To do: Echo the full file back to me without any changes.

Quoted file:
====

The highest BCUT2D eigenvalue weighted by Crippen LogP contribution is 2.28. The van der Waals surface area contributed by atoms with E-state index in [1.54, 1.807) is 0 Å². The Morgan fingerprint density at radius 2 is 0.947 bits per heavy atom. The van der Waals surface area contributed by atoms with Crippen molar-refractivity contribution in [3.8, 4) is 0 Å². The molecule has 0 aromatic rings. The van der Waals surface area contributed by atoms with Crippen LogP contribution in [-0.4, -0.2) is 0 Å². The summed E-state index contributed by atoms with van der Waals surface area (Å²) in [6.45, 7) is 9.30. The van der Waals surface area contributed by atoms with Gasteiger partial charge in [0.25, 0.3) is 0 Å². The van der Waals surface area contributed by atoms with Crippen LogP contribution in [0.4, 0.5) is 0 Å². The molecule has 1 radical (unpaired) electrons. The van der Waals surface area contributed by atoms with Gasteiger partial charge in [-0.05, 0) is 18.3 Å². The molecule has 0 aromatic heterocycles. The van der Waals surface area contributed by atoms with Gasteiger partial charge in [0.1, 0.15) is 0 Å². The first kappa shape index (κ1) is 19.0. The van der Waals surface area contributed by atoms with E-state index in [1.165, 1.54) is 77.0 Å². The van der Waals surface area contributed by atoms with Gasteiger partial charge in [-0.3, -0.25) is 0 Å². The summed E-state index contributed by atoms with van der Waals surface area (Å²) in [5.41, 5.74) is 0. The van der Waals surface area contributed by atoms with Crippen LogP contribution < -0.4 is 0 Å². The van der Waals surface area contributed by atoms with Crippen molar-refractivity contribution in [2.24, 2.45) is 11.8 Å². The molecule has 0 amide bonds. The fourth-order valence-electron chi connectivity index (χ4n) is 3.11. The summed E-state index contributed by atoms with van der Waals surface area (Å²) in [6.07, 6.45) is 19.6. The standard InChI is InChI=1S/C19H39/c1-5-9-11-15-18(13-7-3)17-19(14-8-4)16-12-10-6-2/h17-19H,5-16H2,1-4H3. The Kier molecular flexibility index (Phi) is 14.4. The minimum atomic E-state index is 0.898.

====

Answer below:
The highest BCUT2D eigenvalue weighted by Crippen LogP contribution is 2.28. The van der Waals surface area contributed by atoms with E-state index in [1.54, 1.807) is 0 Å². The Morgan fingerprint density at radius 2 is 0.947 bits per heavy atom. The van der Waals surface area contributed by atoms with Crippen molar-refractivity contribution in [3.8, 4) is 0 Å². The molecule has 0 aromatic rings. The van der Waals surface area contributed by atoms with Crippen LogP contribution in [-0.4, -0.2) is 0 Å². The summed E-state index contributed by atoms with van der Waals surface area (Å²) in [6.45, 7) is 9.30. The van der Waals surface area contributed by atoms with Gasteiger partial charge in [0.25, 0.3) is 0 Å². The van der Waals surface area contributed by atoms with Crippen LogP contribution in [0.4, 0.5) is 0 Å². The molecule has 1 radical (unpaired) electrons. The van der Waals surface area contributed by atoms with Gasteiger partial charge in [-0.05, 0) is 18.3 Å². The molecule has 0 aromatic heterocycles. The van der Waals surface area contributed by atoms with Gasteiger partial charge in [0.1, 0.15) is 0 Å². The first kappa shape index (κ1) is 19.0. The van der Waals surface area contributed by atoms with E-state index in [1.165, 1.54) is 77.0 Å². The van der Waals surface area contributed by atoms with Gasteiger partial charge in [-0.3, -0.25) is 0 Å². The summed E-state index contributed by atoms with van der Waals surface area (Å²) in [5.41, 5.74) is 0. The van der Waals surface area contributed by atoms with Crippen LogP contribution < -0.4 is 0 Å². The van der Waals surface area contributed by atoms with Crippen molar-refractivity contribution in [2.24, 2.45) is 11.8 Å². The molecule has 0 amide bonds. The fourth-order valence-electron chi connectivity index (χ4n) is 3.11. The summed E-state index contributed by atoms with van der Waals surface area (Å²) in [6.07, 6.45) is 19.6. The standard InChI is InChI=1S/C19H39/c1-5-9-11-15-18(13-7-3)17-19(14-8-4)16-12-10-6-2/h17-19H,5-16H2,1-4H3. The Kier molecular flexibility index (Phi) is 14.4. The minimum atomic E-state index is 0.898.